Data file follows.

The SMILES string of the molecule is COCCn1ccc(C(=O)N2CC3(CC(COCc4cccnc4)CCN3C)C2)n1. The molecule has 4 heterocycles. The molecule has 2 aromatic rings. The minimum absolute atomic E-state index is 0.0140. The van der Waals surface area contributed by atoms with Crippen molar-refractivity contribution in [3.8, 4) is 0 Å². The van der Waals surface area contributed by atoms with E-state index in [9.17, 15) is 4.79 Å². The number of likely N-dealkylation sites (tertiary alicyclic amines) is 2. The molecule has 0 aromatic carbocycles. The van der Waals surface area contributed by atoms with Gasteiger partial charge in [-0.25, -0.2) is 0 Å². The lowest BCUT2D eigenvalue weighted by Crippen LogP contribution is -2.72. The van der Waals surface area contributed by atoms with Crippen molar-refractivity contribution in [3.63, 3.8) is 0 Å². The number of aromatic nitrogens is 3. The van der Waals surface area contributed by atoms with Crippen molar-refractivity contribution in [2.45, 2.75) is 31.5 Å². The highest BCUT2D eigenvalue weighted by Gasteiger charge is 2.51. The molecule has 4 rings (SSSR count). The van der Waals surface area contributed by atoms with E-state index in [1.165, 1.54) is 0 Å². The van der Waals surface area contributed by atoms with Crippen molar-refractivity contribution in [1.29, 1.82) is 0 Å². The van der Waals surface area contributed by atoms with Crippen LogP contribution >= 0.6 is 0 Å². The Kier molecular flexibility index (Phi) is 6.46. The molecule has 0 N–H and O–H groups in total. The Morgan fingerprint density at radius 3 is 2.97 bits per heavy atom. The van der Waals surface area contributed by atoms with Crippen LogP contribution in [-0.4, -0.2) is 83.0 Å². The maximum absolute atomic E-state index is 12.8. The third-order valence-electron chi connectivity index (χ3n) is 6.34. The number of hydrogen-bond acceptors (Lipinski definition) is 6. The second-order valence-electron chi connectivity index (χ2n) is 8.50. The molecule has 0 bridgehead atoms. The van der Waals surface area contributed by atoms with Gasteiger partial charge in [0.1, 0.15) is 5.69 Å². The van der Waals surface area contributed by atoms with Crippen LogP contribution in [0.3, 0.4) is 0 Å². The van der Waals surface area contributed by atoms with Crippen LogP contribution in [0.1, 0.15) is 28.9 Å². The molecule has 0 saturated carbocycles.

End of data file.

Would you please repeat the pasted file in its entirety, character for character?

The SMILES string of the molecule is COCCn1ccc(C(=O)N2CC3(CC(COCc4cccnc4)CCN3C)C2)n1. The molecule has 4 heterocycles. The molecule has 2 aromatic rings. The minimum absolute atomic E-state index is 0.0140. The van der Waals surface area contributed by atoms with Crippen molar-refractivity contribution in [3.8, 4) is 0 Å². The van der Waals surface area contributed by atoms with E-state index in [9.17, 15) is 4.79 Å². The number of likely N-dealkylation sites (tertiary alicyclic amines) is 2. The molecule has 0 aromatic carbocycles. The van der Waals surface area contributed by atoms with Gasteiger partial charge in [-0.25, -0.2) is 0 Å². The lowest BCUT2D eigenvalue weighted by Crippen LogP contribution is -2.72. The van der Waals surface area contributed by atoms with Crippen molar-refractivity contribution in [3.63, 3.8) is 0 Å². The number of aromatic nitrogens is 3. The van der Waals surface area contributed by atoms with Crippen molar-refractivity contribution in [2.45, 2.75) is 31.5 Å². The highest BCUT2D eigenvalue weighted by Gasteiger charge is 2.51. The molecule has 4 rings (SSSR count). The van der Waals surface area contributed by atoms with E-state index in [1.165, 1.54) is 0 Å². The van der Waals surface area contributed by atoms with Crippen molar-refractivity contribution in [1.29, 1.82) is 0 Å². The van der Waals surface area contributed by atoms with Crippen LogP contribution >= 0.6 is 0 Å². The Kier molecular flexibility index (Phi) is 6.46. The molecule has 0 N–H and O–H groups in total. The Morgan fingerprint density at radius 3 is 2.97 bits per heavy atom. The van der Waals surface area contributed by atoms with Crippen LogP contribution in [-0.4, -0.2) is 83.0 Å². The maximum absolute atomic E-state index is 12.8. The third-order valence-electron chi connectivity index (χ3n) is 6.34. The number of hydrogen-bond acceptors (Lipinski definition) is 6. The second-order valence-electron chi connectivity index (χ2n) is 8.50. The molecule has 0 bridgehead atoms. The van der Waals surface area contributed by atoms with Gasteiger partial charge in [0.1, 0.15) is 5.69 Å². The van der Waals surface area contributed by atoms with Crippen LogP contribution in [0.3, 0.4) is 0 Å². The van der Waals surface area contributed by atoms with Crippen LogP contribution in [0.1, 0.15) is 28.9 Å². The molecule has 0 saturated carbocycles.